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Did I overreact? - Page 3

post #41 of 76
I don't understand why a woman sitting there would be any less dangerous than a man? Statistically there are more crimes committed by men, but the incidence of violent crimes by women is rising drastically. Also, in child abduction cases, women have a greater percentage of participation, often times because of some deluded reason that they can take the child and become its mother. Ladies, you do our gender wrong to assume that a woman is any safer than a man. In the era of equal rights, we should credit women with the same possibilities as a man: meaning that she could have been just as out for harm as a man sitting there was.

As for me, I would have gone. Instinct has evolved over generations for a reason, and it hasn't disappeared because we've become more "civilized".
post #42 of 76
Quote:
Originally Posted by dewi View Post
I think your response is not a wise one for anyone to follow.

Read the book the "Gift of Fear" by Gavin De Becker. Studies show the same thing, that people aways say they had a "funny feeling", "a creepy feeling" and just brushed it off, did not want to be perceived rude. You pull the race card, and that is a bullshit card to pull. Women fear all colors and size men. It is a whole other conversatin, not this one.

At 15yrs old my daughter was abducted off a public beach at gun point and raped, she did not follow her gut instinct, and she has a good one as a city kid, she was polite. I certainly never taught her to be polite to strangers.

In the playground I saw a women leading a child out of a park holding his hand, it was not her child the mother started screaming to stop her, and we all ran to help. Everyone in the park than said "oh i had such a creepy feeling about that women waking around the park".

We see stuff all the time and never have a weird feeling, when you get that feeling follow it!
Yet there are times when we get that feeling and it really isn't anything. I read DeBecker's book but as someone who is prone to anxiety attacks if I listened to my gut all the time, my life would be crazy because sometimes I am off. I say listen to your gut but apply some common sense as well, if it had been a man even just sitting in that car, I might have understood better feeling out of sorts but it was a woman. Logically my own mind would have thought someone on a break, not someone who menat me harm.

As for your comment on the race card, that is really offensive as there are women on this board like myself who are women of color or women who are partnered with men of color and the example I gave or BrandiRhoades gave is based in reality. Like I said I see women (generally white) move when they see my son and it may be their gut but a 6'2 preppy teen dressed in Abercrombie and Fitch weraing glasses generally would not be perceived as threatning by most unless he is a person of color. So sometimes our biases do come into play.. heck, when I first moved to Maine, white men in pickup trucks set me off. I have had to work on that to realiaze that not every white man in a pickup means me harm.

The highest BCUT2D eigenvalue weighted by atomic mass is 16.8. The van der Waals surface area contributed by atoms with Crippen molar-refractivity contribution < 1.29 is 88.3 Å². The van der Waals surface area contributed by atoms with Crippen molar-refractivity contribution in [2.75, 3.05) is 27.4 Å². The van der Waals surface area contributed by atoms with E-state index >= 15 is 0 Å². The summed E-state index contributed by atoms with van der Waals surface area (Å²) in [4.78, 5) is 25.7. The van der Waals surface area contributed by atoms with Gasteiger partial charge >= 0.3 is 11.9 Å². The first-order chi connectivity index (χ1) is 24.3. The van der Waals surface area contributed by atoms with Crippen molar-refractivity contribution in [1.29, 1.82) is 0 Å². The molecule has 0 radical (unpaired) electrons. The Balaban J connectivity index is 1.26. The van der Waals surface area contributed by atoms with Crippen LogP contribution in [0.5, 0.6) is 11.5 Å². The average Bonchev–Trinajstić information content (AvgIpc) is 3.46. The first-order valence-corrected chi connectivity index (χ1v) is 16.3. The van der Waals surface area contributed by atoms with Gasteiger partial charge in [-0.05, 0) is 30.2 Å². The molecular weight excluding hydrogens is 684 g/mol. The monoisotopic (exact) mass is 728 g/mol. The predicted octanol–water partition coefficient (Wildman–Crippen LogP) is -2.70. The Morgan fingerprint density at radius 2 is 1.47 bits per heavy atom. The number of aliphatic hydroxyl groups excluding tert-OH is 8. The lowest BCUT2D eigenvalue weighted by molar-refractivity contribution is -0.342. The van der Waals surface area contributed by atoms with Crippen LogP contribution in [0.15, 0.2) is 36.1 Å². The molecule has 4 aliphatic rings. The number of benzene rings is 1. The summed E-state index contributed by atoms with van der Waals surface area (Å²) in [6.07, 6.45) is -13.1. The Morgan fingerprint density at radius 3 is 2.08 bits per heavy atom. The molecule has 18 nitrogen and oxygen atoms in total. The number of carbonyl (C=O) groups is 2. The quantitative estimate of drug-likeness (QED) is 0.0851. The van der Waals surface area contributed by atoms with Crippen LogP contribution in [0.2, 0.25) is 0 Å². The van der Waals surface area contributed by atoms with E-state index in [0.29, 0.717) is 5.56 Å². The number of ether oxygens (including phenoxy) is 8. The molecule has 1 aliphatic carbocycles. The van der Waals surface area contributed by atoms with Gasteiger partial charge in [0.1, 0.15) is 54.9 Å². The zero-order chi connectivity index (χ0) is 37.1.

Shay
post #43 of 76
I would have hi-tailed it out of there too. Depending on what my gut was telling me, I may have even called the police.
post #44 of 76
Quote:
Originally Posted by yarngoddess View Post
I think you did the right thing. Often we assume "Oh, It's just some lady doing xyz, taking a smoke brake..." When our instincts are SCREAMING at us to "Get out of there" we should listen. OP- You did great.

To those of you that think "It's just some lady" when did we LADY's become NON VIOLENT??? Not a threat? Not dopped up on Meth? Women are just as brutal as men in many situations- and many women are very twisted.

By not listening to our instincts, and this is just MY personal opinion, is a in essence ignoring a very huge part of our Motherhood/Womanhood. By ignoring what we feel is creepy, out of place, wrong, or just OFF is putting US and our CHILDREN in a position of Danger- and to me that's never worth the risk to "see" if I was right or wrong.

So- I hope you mom's out there do listen to your instincts. We are given them for a reason...
Quote:
Originally Posted by dewi View Post
Posters saying "I sat in my car today" are you afraid of me,
Are missing the point.

Everyone sits in their car waiting for kids, doing work, or wasting time. We see people doing this everyday of our life, and think nothing of it, what makes this situation different is that this normal occurrence set off this mom flight instinct and she smartly listened.

That is what the "gift of fear" is all about.

She did not say every time I see a person sitting in a car I get a creepy feeling, it was this particular situation that set something off. That is why she is not overreacting.